New Hampshire Election Day Etiquette

“I think this time around, it’s a little bit different,” said Merrimack Police Chief Mark Doyle.

In New Hampshire, days before you head to the polls, state leaders are warning people you will likely see guns at polling places, even at schools, so don’t be alarmed.

But what might surprise you, is a new amendment to an already existing law that now prohibits people from wearing hats, pins, articles of clothing with any campaign material that could influence other voters. So leave your “Make America Great Again” hat or your “Stronger Together” shirt at home.

“I think this time around, it’s a little bit different,” said Merrimack Police Chief Mark Doyle.

Doyle expects emotions will be running high for voters on Election Day, so he and other law enforcement leaders across the state are beefing up patrols.

“To make sure that folks going to vote feel safe enough to be able to do so,” Doyle explained.

Meanwhile, the district election officer is reminding people that this is an open carry state, so there’s no need to panic if you’re casting your ballot next to a person with a gun.

“They’re just going to exercise their right to vote,” said Assistant United State Attorney Mark Zuckerman.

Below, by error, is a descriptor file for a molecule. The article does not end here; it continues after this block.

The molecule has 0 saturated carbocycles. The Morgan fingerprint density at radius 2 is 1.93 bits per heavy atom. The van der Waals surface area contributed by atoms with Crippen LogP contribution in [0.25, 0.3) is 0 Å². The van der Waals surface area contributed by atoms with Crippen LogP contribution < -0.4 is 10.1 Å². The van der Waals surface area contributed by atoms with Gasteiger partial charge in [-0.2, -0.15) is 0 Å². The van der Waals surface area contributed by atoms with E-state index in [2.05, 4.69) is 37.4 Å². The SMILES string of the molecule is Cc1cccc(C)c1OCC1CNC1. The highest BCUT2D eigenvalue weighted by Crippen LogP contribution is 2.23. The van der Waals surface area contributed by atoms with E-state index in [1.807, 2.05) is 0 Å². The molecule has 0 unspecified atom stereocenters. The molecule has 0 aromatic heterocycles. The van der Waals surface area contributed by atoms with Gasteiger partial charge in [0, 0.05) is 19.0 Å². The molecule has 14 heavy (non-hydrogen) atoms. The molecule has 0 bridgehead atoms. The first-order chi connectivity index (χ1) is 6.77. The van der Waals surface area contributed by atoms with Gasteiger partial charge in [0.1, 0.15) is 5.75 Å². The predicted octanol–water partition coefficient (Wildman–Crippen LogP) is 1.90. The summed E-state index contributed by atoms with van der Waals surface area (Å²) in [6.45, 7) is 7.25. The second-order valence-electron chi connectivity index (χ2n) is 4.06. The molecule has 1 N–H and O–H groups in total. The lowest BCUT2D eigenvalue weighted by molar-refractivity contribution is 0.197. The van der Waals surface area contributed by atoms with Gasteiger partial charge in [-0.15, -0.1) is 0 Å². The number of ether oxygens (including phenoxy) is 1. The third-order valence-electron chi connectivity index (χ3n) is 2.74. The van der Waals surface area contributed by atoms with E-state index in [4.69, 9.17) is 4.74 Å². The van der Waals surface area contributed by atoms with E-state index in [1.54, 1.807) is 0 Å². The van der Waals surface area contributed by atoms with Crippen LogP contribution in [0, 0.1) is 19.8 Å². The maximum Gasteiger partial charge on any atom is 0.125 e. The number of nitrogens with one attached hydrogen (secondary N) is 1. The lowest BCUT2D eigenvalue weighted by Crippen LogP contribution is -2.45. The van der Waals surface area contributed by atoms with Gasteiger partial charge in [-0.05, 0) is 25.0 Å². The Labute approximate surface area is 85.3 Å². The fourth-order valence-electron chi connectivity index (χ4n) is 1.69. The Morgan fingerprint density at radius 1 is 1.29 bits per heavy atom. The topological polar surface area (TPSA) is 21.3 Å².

Zuckerman says it’s even legal in Granite State for someone to bring a firearm into a school polling location, as long as they have a concealed carry permit.

“It’s their state right to carry and if they’re not creating any problems, there is no reason to be concerned,” Zuckerman explained.

For the first time in New Hampshire, it will be illegal to wear any stickers, pins, hats, or clothes with a political message that could influence other voters. Merrimack voter Keith Cox calls it an attack on free speech.

“It’s ridiculous,” he told NECN. “I’m going to wear a hat that says ‘Make America Great Again.’”

“Those individuals are going to be asked to cover it up, wear a jacket or a moderator-provided smock, which will be happening here in town,” Chief Doyle explained.

Despite unprecedented volatility during this campaign, state leaders don’t expect any trouble on Tuesday.

“We really don’t anticipate problems this year,” Zuckerman said.

And regardless of his current frustrations, neither does Cox.

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